It is not just retail investors who put their hard earned money in mutual funds, HNIs or high net worth individuals also prefer investment funds including mutual funds and ETFs over direct equities, AIFs, property and primary business.
The recent IIFL Wealth-Wealth X report reveals HNIs reckon the best place to book returns right now is investment funds, followed by equities and fixed income.
Investment funds make up one-third of the total assets held by the super wealthy and 84 percent of HNIs hold at least some of their fortune in these funds. Interestingly, one in five HNIs holds over half their wealth in investment funds.
Direct equity, cash and fixed income followed investment funds and primary businesses. In terms of wealth allocation, the report shows 16 percent of wealth is held in equities and 13 percent in fixed income. Cash deposits account for 6 percent.
In addition, 48 percent of HNIs want to increase their exposure to mutual funds over the next year, according to the report.
Moneycontrol spoke exclusively with London-based David Barks, Director, Wealth-X Custom Research who was in India to launch IIFL Wealth Index 2018 report.
He shared key insights from the report with Moneycontrol.
Q: The report says affluent Indians and their wealth is expected to rise by 87 percent over the next 5 years. Are you seeing this kind of growth in any other region of the world?
A: The growth of the Indian affluent has been unique. While there are other regions of the world that are witnessing high growth in affluence, in India, we are seeing a high absolute as well as percentage growth. Also, this growth is coming from a relatively larger base. Our research shows that in the coming five years, both the number and the wealth of India’s wealthy will rise by over 85 percent.
India's HNI growth of 40 percent over the past five years has eclipsed that of its rivals in economies elsewhere in the world, placing India in a league of its own. By comparison, the global HNI population and its wealth grew by 3.2 percent and 4.2 percent, respectively, over the same period. India is ranked fourth in the world for the number of newly wealthy individuals joining the ranks of the rich, coming in behind economic behemoths like the US, Japan, and China but ahead of European powerhouse Germany.
Q: Key factors that you believe have perpetuated this growth?
A: A host of factors, namely openness of the economy, increased ease of doing business, trade has driven reinvestment and unleashing of various economic reforms have conflated to perpetuate this strong growth of wealth in the country.
India’s economy is expected to grow at a fast clip as various government initiative with respect to the passing of the GST Bill, the Bankruptcy Code and demonetisation come to bear fruit and add to the growth in the economy. In its biannual publication, India Development Update, the World Bank said India’s GDP growth is projected to reach 6.7 percent in 2017-18 and accelerate to 7.3 percent and 7.5 percent in 2018-19 and 2019-20, respectively.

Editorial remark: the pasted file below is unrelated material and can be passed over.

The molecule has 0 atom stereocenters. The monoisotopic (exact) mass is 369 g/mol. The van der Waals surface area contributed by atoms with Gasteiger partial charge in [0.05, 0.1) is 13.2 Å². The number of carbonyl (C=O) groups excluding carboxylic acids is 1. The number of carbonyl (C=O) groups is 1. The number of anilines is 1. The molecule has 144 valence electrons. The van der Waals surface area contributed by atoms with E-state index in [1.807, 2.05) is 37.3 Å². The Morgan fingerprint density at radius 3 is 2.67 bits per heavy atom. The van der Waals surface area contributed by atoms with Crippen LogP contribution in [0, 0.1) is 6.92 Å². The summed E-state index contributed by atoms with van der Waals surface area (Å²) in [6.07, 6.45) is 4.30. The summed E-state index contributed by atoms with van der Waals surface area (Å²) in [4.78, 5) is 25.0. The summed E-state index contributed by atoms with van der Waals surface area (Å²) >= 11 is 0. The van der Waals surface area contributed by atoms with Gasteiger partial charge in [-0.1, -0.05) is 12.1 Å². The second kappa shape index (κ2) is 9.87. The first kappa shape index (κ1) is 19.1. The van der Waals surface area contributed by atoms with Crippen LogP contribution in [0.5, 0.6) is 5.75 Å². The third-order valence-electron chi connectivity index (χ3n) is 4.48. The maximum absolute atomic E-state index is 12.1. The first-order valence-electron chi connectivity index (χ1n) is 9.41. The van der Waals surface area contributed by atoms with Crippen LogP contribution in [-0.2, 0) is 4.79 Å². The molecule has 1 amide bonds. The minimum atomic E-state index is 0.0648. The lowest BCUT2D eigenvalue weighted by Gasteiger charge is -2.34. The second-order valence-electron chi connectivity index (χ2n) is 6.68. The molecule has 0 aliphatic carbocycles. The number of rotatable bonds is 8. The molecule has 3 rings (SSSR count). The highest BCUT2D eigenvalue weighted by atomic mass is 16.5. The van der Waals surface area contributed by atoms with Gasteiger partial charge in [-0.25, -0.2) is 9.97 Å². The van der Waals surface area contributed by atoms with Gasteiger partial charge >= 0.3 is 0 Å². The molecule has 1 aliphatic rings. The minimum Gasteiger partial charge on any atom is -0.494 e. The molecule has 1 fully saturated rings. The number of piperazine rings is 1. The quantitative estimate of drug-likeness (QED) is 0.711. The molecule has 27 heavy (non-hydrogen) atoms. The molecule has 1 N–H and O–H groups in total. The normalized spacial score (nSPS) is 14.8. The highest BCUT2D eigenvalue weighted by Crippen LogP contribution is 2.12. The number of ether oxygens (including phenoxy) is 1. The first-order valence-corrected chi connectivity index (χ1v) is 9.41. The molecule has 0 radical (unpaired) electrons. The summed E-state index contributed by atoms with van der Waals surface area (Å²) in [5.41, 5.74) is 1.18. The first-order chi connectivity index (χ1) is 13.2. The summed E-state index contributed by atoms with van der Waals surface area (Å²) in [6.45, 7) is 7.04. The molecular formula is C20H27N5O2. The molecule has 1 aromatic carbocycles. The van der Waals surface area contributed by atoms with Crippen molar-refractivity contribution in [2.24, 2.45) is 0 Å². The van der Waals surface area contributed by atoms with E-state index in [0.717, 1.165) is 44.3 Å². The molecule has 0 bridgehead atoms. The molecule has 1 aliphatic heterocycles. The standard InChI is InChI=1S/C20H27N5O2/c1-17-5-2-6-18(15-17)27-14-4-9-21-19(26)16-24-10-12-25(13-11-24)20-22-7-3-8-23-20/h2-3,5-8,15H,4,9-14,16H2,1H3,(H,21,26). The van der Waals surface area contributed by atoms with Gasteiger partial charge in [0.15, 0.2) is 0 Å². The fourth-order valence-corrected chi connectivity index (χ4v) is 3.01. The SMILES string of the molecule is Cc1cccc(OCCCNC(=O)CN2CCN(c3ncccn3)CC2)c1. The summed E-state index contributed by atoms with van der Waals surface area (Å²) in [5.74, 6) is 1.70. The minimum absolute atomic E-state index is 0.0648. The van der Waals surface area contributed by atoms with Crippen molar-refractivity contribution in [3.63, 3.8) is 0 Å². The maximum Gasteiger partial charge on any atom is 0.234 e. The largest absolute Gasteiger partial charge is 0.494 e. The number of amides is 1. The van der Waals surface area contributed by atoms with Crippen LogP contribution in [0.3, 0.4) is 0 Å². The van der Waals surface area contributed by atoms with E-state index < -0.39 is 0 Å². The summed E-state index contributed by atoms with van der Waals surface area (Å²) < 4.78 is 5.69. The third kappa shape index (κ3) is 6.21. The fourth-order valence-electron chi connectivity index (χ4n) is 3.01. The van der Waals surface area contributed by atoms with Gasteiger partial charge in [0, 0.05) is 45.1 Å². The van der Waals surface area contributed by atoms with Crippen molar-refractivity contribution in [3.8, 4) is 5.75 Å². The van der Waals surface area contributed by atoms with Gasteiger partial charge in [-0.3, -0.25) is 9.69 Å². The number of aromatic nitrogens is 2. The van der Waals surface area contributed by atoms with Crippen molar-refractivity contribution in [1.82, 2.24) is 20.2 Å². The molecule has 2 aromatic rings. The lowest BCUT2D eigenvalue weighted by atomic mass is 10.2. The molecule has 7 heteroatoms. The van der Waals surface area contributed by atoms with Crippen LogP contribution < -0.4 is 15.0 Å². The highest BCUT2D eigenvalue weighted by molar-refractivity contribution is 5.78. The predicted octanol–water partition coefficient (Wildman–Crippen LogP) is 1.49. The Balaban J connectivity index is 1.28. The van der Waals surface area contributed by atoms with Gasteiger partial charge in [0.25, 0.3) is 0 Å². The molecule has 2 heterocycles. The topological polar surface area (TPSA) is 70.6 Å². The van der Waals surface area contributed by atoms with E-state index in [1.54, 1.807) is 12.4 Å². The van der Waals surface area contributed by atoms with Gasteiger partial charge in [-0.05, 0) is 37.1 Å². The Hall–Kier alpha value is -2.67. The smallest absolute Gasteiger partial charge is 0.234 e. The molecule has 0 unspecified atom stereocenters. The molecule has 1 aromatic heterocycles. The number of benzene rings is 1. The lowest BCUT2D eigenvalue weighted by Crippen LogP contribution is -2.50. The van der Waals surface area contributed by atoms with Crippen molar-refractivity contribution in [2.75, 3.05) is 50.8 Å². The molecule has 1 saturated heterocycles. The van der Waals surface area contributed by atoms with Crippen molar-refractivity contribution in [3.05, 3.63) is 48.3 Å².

This is in comparison with the Chinese economy growing at a projected rate of 6.3 percent in 2019. This strong economic growth is likely to underpin the wealth creation of India’s HNW elite.
Q: What role will technology play in this growth?
A: Technology is the future and a huge amount of wealth is being generated very quickly due to technology. However, most of the wealth currently is being generated by traditional industries like manufacturing and materials while relatively lesser wealth is being generated by technology. The next wave of wealth generation may perhaps be fuelled by technology.
Q: Would you like to briefly discuss the key findings of the report?
A: Our survey shows that the Indian wealthy is conscious of risks but also very smart about their investments. They are not afraid of risk but prefer to manage it by adopting a diversified and sophisticated strategy for their financial investments. High net worth individuals seek to achieve growth by spreading their investments across asset classes, the largest of which are investment funds, direct equity holdings, and fixed income.
But the very top tier of wealth-holders, the ultra-high net worth individuals (UHNWIs), are more heavily invested in their own businesses, usually within India. Another interesting theme that became evident was that money is not the sole motivator for this demographic. They are also getting increasingly inclined towards social impact investing which they view as being on par with philanthropy. There is a deep focus on social impact and how wealth can be used for driving social causes in the country. International property and luxury goods continue to form a part of their investment portfolio.
Q: Any surprising trends that were revealed by this research?
A: No surprising trends really. The Indian wealthy is on a growth trajectory and continues to focus on building businesses, wealth creation and contributing to the future. They are confident about their wealth and wealth building journey. However, the survey also indicated a clear departure from clichés about the Indian wealthy. The outsider view is one of excesses and bling. This is far from ground reality.
Q: Impact on the wealth management industry?
A: Trust forms the bedrock of the relationship between an individual and his wealth manager. India’s wealthiest people ‘on average’ employ two wealth managers and their primary criteria for choosing them are a compelling investment track record and an impressive company reputation. Additionally, transparency in dealings and charges influence an individual’s choice of a wealth manager.